Local activists will protest Duke Energy on July 4

Press release from Community Roots:

Asheville — This Independence Day, July 4, 2017, climate activists and concerned citizens will peacefully protest Duke Energy’s construction of a gas-fired power plant in Arden, NC. Local nonprofit, Community Roots are organizing the lake-based event to ask that the City of Asheville and Buncombe county be powered by 100% renewable energy by 2050 in accordance with House Resolution 401 introduced to the NC state legislature in March 2017. This resolution has already been passed in Boone, Watauga County and Sylva. Groups across the state are working to pass the resolution through the North Carolina Climate Solutions Coalition (NCCSC) of which Community Roots is a member. The Asheville City Council votes on the resolution in June. Meanwhile Mayor Manheimer, along with 273 other mayors, have already agreed to committed to stay with the goals of the Paris climate agreement and Governor Cooper became the ninth US Governor to publicly stand in support of the Paris climate agreement.

“It is not possible to reach the goal of 100% renewable by 2050 if all our electricity comes from Duke Energy and they continue with their plans to build two new gas-fired plants instead of developing their renewable capacity” said Kat Houghton, PhD, a Community Roots board member, “ either Duke need to start investing in infrastructure for renewable energy production or we need our independence from Duke so we can purchase electricity from renewable providers.”

Community Roots chose the July 4th date to help draw attention to what they see as the major barrier to us becoming a 100% renewable community. The problem, they say, is not technology, North Carolina is a leader in solar energy production. Nor is it financial, other cities report renewable energy generates more revenue and creates more jobs than fossil fuel reliance. The group claims that the major barrier to Asheville becoming a 100% renewable community is the fact that our electricity production is controlled by a legalized monopoly, Duke Energy.

Residents of Buncombe County, including Asheville, have only one choice when buying electricity – Duke Energy.  “It is clear that the Monopoly system is not conducive to the transition to a distributed, clean energy future that is by and for the people.  By clinging to their monopoly, Duke is acting against the public good by protecting and expanding the centralized dirty energy systems over widescale adoption of solar wind and other technologies which do not destroy our planet and lead to greater empowerment for the people. Monopolies are simply undemocratic and do not represent a free market approach to our economy,” says Dave Hollister of the Alliance for Energy Democracy. Duke Energy is the largest utility in the US and is protected from competition in NC by the State government in exchange for the government being able to regulate their policies and rates.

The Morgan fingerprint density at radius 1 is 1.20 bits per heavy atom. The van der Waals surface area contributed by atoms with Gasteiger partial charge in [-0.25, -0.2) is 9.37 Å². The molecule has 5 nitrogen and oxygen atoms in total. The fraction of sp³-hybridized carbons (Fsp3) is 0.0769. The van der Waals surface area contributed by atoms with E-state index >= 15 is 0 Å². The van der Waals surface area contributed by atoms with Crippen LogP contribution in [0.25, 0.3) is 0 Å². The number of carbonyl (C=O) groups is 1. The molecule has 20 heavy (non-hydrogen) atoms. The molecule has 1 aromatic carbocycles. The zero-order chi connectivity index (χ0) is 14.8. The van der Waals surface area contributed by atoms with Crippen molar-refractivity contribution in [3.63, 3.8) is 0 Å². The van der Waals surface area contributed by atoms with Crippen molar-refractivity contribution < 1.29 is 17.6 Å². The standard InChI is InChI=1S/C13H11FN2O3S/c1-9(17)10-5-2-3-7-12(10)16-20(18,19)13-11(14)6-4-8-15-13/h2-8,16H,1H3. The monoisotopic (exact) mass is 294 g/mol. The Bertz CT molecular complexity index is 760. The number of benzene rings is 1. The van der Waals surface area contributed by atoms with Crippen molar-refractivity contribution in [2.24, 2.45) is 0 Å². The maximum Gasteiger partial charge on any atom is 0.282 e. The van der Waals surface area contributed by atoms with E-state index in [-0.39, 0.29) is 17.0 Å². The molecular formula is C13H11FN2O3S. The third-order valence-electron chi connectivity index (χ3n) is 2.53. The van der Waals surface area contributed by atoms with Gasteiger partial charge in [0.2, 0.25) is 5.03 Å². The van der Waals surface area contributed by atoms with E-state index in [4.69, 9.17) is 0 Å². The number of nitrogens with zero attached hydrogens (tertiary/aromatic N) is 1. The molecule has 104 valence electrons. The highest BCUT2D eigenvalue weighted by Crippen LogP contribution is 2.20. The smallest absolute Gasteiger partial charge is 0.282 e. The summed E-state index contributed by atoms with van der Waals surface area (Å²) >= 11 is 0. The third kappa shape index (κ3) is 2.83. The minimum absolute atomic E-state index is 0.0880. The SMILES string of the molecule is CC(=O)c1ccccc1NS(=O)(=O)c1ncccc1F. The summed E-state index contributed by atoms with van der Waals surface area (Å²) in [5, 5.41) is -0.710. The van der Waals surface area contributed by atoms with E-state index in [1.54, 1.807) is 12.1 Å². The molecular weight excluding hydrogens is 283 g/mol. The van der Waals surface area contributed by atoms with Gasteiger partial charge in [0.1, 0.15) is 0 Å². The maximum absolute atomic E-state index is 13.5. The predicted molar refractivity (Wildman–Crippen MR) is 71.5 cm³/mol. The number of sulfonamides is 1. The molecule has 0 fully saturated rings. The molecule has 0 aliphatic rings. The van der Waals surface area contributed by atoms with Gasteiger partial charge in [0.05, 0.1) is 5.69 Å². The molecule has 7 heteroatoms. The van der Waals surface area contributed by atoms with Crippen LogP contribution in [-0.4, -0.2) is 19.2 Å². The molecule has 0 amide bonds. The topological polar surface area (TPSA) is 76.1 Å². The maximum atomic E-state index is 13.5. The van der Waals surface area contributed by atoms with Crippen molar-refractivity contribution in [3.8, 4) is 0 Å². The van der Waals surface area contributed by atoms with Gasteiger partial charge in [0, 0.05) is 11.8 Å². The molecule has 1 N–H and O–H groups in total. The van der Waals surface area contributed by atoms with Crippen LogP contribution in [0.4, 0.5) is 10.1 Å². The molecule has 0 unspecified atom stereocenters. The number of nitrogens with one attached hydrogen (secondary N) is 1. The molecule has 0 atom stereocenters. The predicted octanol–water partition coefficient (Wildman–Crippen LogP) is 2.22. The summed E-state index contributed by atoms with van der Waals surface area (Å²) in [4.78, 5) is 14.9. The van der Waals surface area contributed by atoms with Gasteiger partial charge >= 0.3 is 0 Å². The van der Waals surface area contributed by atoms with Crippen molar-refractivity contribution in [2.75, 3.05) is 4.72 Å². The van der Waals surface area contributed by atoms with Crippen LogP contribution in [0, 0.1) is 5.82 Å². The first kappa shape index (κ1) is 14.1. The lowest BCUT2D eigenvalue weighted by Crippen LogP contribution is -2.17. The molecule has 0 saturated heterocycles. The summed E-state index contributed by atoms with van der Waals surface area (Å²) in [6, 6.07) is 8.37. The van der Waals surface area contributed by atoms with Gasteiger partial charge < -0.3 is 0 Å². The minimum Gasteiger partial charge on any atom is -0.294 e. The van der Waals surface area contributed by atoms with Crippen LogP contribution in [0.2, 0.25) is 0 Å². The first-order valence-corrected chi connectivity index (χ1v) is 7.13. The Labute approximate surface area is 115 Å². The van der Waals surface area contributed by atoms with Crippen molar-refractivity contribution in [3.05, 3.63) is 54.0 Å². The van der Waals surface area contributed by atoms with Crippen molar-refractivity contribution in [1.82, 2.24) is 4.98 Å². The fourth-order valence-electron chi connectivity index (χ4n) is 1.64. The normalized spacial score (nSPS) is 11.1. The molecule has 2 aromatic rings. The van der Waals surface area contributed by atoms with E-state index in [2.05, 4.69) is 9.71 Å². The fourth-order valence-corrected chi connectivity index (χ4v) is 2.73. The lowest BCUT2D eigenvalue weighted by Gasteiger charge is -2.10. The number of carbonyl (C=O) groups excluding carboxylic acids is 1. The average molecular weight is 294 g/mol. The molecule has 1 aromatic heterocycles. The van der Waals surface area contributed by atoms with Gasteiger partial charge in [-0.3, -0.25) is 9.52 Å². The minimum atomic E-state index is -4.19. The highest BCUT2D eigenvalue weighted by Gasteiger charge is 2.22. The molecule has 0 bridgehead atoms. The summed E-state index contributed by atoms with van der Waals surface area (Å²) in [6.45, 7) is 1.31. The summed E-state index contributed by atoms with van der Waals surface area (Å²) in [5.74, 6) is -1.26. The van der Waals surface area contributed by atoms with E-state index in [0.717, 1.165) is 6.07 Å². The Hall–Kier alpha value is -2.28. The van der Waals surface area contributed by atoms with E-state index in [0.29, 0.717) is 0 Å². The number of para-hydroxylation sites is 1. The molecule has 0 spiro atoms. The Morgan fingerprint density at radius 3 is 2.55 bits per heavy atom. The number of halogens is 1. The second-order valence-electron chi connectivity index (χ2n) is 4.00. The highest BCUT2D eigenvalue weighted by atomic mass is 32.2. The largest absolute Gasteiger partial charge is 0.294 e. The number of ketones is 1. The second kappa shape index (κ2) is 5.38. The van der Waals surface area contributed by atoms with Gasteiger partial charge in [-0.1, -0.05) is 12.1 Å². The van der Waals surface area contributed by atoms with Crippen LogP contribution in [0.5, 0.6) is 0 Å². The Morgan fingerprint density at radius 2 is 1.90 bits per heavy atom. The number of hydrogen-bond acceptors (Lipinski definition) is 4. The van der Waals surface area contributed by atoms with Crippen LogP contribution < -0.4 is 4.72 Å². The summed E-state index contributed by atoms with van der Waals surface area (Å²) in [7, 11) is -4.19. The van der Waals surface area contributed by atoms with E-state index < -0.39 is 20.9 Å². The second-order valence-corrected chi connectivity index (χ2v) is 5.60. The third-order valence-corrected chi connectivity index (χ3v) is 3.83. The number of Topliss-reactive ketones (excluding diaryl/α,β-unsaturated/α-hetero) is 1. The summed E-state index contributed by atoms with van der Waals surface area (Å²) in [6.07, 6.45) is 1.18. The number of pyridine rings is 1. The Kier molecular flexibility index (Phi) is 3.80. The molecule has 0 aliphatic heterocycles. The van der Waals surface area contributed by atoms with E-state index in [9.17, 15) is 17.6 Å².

This arrangement is supposed to have the effect of ensuring access to reasonably priced electricity for all citizens. However, Community Roots board member, Tyler Garrison argues that “the current effects of the legal monopoly are that residents are locked into paying Duke’s rates when renewable energy sources could provide cheaper power and the entire community has to suffer the environmental consequences of Duke’s fuel choices.” Duke is currently proposing to raise their rates by 16.7%. Duke Energy is the largest emitter of carbon dioxide in the country responsible nationally for almost 2% of greenhouse gas emissions in the USA. The proposed transition from coal-fired to natural gas fired power plants will reduce carbon dioxide emissions but, says Rita Leadem of NC WARN, “natural gas is comprised mostly of methane which is a much more potent greenhouse gas than carbon dioxide. Due to methane emissions from the well-head to the power plant, switching to burning natural gas won’t have the desired effect of slowing the warming of the planet, it will likely accelerate the warming.”

“We’ve tried all the ways allowed under the current structure of the law to let Duke know we don’t want fracked-gas powering our homes. None of it makes a difference because of their monopoly status. We plan to get as many people on Lake Julian July 4th to let Duke know that we’re not going to sit by and watch them continue to put our children’s future at risk.” said Garrison. Community Roots will host a free Direct Action training Sunday July 2nd for those who want to participate in the action July 4th.

The community will gather for a potluck and music at 2pm on Tuesday July 4th at the Lake Julian Park. The rally starts at 3pm in the park and will move into boats and out onto to lake in front of the Duke Energy power plant. Some boats will be available on a first come first served basis and participants are welcome to bring their own non-motorized boats.

For more information, contact Tyler Garrison at 828-767-0139.

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About Molly Horak
Molly is a sophomore Journalism and Political Science student at the University of North Carolina at Chapel Hill. She is spending her summer working with the Mountain Xpress, exploring in the mountains, and drinking excessive amounts of coffee.

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